We are unable to agree with Tropicana's contention that this is a suit for money had and received. An examination of the issues and evidence presented clearly demonstrates that such was not the nature of the suit. That argument is based upon the contention that the notes were actually delivered by Tropicana to Elcano and were in existence but not produced in the foreclosure proceeding. Likewise, we must reject the contention that this suit was one to reform the mortgage in question. Assuming as true the contention of Elcano that it never received the notes, Tropicana argues that the mortgage is meaningless, and, therefore, this must be considered as a suit to reform the mortgage. Even so, we would not be inclined to restrict the jurisdiction of admiralty courts to the narrow concept delineated in Tropicana's argument. See Archawski v. Hanioti, 350 U.S. 532, 76 S.Ct. 617, 100 L.Ed. 676 (1956); Swift & Co. Packers v. Compania Colombiana Del Caribe, S.A., 339 U.S. 684, 70 S.Ct. 861, 94 L.Ed. 1206; Hadjipateras v. Pacifica, S.A., 290 F.2d 697 (5 Cir. 1961); Gilmore & Black, The Law of Admiralty 37-39 (1950). Moreover, we are unable to find any abuse of discretion by the trial court in failing to decline jurisdiction because the interests of American citizens were not involved. Brandon v. S. S. Denton, 302 F.2d 404 (5 Cir. 1962) citing with approval Rederiaktierbolaget v. Compania de Navegacion, D.C., 139 F.Supp. 327. The enactment of the Ship Mortgage Act of 1920, 41 Stat. 1000, 46 U.S.C. §§ 911-984, and the 1954 amendment, 68 Stat. 323, 46 U.S.C. § 951,3 manifests a Congressional policy to confer jurisdiction on the federal courts in controversies arising out of properly recorded ship mortgages as a means of "affording substantial security to persons supplying essential financing" to the shipping industry. Merchants & Marine Bank v. The T. E. Welles, 289 F.2d 188, 193-194 (5 Cir. 1961); W. E. Hedger Transp. Corp. v. Ira S. Bushey & Sons, 155 F.2d 321 (2 Cir. 1946); Chemical Bank New York Trust Co. v. S. S. Westhampton, 231 F. Supp. 284 (D.C., 1964); Libel of Pilgrim Trust Co. v. The Frances C. Denehy, 94 F.Supp. 807 (D.C., 1950). While the primary purpose of the statute and the 1954 amendment was to assist American mortgagees, the clear language of the statute encompasses both American and foreign mortgagees. Brandon v. Denton, supra.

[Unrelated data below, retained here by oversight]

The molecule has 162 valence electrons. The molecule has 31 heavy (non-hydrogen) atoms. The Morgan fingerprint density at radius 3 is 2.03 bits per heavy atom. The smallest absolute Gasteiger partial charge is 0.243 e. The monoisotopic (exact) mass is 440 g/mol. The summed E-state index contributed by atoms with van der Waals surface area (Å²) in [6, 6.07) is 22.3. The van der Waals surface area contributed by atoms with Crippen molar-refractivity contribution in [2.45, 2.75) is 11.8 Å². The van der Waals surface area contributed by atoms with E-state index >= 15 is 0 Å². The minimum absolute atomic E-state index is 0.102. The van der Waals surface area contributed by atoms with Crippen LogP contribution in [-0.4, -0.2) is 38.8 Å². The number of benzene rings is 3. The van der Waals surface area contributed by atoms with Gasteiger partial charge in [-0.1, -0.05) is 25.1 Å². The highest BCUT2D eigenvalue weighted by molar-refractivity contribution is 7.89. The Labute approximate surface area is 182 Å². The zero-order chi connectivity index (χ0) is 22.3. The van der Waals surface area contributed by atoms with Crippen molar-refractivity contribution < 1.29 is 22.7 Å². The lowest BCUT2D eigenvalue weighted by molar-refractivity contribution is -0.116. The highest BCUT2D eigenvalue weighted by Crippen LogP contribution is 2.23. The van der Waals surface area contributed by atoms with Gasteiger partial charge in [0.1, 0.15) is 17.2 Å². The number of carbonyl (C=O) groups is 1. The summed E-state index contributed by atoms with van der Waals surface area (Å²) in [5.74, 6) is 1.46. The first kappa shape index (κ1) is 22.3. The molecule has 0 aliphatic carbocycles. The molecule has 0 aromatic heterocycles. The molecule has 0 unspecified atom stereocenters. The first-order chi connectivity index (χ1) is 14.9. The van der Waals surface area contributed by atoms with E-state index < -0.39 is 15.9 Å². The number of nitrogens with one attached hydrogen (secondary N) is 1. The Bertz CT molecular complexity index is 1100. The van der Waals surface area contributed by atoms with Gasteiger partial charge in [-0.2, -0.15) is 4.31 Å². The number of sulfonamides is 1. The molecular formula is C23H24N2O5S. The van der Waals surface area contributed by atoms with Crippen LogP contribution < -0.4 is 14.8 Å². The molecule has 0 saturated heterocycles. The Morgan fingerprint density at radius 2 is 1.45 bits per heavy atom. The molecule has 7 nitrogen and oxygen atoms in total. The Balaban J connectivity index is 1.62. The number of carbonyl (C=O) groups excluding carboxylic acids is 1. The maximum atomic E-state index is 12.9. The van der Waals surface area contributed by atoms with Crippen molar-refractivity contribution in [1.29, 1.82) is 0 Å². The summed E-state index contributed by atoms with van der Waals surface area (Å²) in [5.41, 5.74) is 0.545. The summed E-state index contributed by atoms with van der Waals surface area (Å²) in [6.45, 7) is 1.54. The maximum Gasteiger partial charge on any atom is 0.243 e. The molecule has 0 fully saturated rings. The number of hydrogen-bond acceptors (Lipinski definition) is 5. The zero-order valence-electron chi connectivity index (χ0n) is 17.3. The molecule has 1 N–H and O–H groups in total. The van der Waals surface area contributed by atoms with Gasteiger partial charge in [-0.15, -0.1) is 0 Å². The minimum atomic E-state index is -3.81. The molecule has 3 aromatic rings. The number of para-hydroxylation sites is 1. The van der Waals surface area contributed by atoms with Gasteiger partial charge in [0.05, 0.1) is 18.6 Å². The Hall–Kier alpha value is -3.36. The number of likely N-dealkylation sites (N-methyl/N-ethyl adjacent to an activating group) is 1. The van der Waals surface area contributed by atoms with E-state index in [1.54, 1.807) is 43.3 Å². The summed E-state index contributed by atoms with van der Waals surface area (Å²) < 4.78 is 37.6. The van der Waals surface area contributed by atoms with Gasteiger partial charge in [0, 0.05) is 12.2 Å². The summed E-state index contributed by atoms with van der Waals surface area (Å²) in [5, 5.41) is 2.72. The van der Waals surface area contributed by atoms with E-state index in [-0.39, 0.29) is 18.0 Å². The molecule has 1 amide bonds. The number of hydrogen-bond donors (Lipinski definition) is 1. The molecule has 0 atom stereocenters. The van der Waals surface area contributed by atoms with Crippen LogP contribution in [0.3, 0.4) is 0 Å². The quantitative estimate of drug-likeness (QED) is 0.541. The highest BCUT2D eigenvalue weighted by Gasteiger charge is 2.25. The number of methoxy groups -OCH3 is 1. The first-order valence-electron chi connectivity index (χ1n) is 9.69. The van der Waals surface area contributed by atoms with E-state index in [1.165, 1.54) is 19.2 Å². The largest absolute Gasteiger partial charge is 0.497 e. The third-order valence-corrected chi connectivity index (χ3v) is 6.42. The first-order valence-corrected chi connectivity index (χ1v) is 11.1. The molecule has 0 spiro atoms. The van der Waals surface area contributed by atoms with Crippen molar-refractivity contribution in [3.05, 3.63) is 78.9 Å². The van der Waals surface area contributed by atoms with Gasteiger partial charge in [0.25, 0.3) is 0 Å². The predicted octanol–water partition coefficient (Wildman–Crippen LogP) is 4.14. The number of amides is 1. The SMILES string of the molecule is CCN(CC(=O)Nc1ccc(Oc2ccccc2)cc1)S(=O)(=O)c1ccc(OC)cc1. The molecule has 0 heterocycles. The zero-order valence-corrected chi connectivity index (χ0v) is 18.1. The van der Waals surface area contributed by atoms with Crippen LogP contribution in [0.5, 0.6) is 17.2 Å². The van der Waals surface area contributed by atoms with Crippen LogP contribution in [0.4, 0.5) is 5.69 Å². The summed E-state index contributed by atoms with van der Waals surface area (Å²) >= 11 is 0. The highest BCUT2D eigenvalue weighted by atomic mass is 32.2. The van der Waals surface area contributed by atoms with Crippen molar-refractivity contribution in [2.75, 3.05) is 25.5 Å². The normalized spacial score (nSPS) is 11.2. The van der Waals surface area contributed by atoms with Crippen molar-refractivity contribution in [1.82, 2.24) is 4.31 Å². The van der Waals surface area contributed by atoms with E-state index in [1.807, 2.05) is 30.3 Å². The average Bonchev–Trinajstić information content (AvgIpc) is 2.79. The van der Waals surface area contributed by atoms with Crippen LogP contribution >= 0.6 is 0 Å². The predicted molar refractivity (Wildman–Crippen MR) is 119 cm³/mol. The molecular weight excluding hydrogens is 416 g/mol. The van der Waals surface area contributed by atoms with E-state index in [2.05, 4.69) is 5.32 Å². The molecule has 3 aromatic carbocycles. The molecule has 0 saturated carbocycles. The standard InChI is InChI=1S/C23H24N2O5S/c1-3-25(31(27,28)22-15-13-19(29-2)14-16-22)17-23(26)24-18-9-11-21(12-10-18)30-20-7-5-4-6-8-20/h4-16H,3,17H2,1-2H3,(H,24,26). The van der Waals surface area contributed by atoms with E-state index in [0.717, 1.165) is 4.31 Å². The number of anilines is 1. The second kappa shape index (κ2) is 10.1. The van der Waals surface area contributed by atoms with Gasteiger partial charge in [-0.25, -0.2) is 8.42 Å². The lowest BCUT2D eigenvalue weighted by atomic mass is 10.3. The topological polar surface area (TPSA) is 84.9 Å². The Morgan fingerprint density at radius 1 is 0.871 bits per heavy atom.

We turn now to Tropicana's argument that Elcano is precluded from foreclosing the mortgage until it produced the notes, or provided Tropicana with a lost instrument indemnity bond to insure Tropicana against future liability on the notes. As to this issue it is well established that the validity of a mortgage is dependent only on the existence of a debt actually secured by the mortgage and not on the description of the debt contained in the instrument. In re Farmers' Supply Co., 170 F. 502 (S.D. Ohio 1909); Emerson v. Knight, 130 Ga. 100, 60 S.E. 255 (1908); Finken v. Schram, 212 Iowa 406, 236 N.W. 408 (1931); Lee v. Fletcher, 46 Minn. 49, 48 N.W. 456, 12 L.R.A. 171 (1908); Lierman v. O'Hara, 153 Wis. 140, 140 N.W. 1057, 44 L.R.A.,N.S., 1153 (1913). The actual existence of a subsisting debt at the time of foreclosure may be established by parol testimony, Turman v. Forrester, 55 Ark. 336, 18 S.W. 167 (1892); McEwen v. Growers' Loan Guaranty Co., 104 Fla. 176, 139 So. 805 (1932); Moses v. Hatfield, 27 S.C. 324, 3 S.E. 538 (1887); F. Groos & Co. v. First Nat'l Bank, 72 S.W. 402 (Tex.Civ.App.1903), and where it is established that the notes or bonds, or other evidence of indebtedness described in the mortgage did not exist, the mortgage may, nevertheless, be foreclosed. Moses v. Hatfield, supra; Peoples Nat'l Bank & Trust Co. v. Pora, 212 Ind. 468, 9 N.E.2d 83, 111 A.L.R. 1402 (1937); Jones on Mortgages § 353. In the case before us the mortgage indebtedness continued until the commencement of the suit, and Tropicana does not deny the existence of the indebtedness. Rather it asserts that Elcano must produce the notes to be entitled to payment. Thus, Tropicana's defense is grounded on the existence of the notes.